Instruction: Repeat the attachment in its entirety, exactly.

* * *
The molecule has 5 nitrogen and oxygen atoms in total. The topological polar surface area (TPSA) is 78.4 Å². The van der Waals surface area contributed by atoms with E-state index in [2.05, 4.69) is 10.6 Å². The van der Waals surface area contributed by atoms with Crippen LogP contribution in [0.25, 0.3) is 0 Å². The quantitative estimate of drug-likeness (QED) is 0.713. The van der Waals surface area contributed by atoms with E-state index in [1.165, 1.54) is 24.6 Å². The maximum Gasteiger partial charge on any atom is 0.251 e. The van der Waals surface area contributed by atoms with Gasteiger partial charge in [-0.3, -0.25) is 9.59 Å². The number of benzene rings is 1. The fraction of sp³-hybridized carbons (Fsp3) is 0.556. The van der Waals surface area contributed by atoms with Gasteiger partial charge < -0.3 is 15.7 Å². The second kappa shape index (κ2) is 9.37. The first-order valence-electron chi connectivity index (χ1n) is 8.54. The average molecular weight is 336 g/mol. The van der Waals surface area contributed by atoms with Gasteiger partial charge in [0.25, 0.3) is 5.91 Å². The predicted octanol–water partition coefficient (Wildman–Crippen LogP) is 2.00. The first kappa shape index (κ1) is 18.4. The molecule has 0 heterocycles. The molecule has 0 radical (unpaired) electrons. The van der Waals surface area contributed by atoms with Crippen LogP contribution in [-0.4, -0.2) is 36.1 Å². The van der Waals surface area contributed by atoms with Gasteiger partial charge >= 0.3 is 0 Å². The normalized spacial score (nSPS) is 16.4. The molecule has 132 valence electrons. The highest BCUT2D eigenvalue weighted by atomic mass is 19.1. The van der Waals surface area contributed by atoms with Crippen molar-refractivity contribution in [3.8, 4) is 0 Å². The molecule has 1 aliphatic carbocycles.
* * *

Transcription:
The molecule has 5 nitrogen and oxygen atoms in total. The topological polar surface area (TPSA) is 78.4 Å². The van der Waals surface area contributed by atoms with E-state index in [2.05, 4.69) is 10.6 Å². The van der Waals surface area contributed by atoms with Crippen LogP contribution in [0.25, 0.3) is 0 Å². The quantitative estimate of drug-likeness (QED) is 0.713. The van der Waals surface area contributed by atoms with E-state index in [1.165, 1.54) is 24.6 Å². The maximum Gasteiger partial charge on any atom is 0.251 e. The van der Waals surface area contributed by atoms with Gasteiger partial charge in [-0.3, -0.25) is 9.59 Å². The number of benzene rings is 1. The fraction of sp³-hybridized carbons (Fsp3) is 0.556. The van der Waals surface area contributed by atoms with Gasteiger partial charge < -0.3 is 15.7 Å². The second kappa shape index (κ2) is 9.37. The first-order valence-electron chi connectivity index (χ1n) is 8.54. The average molecular weight is 336 g/mol. The van der Waals surface area contributed by atoms with Gasteiger partial charge in [0.25, 0.3) is 5.91 Å². The predicted octanol–water partition coefficient (Wildman–Crippen LogP) is 2.00. The first kappa shape index (κ1) is 18.4. The molecule has 0 heterocycles. The molecule has 0 radical (unpaired) electrons. The van der Waals surface area contributed by atoms with Crippen LogP contribution in [-0.4, -0.2) is 36.1 Å². The van der Waals surface area contributed by atoms with Gasteiger partial charge >= 0.3 is 0 Å². The normalized spacial score (nSPS) is 16.4. The molecule has 132 valence electrons. The highest BCUT2D eigenvalue weighted by atomic mass is 19.1. The van der Waals surface area contributed by atoms with Crippen molar-refractivity contribution in [3.8, 4) is 0 Å². The molecule has 1 aliphatic carbocycles.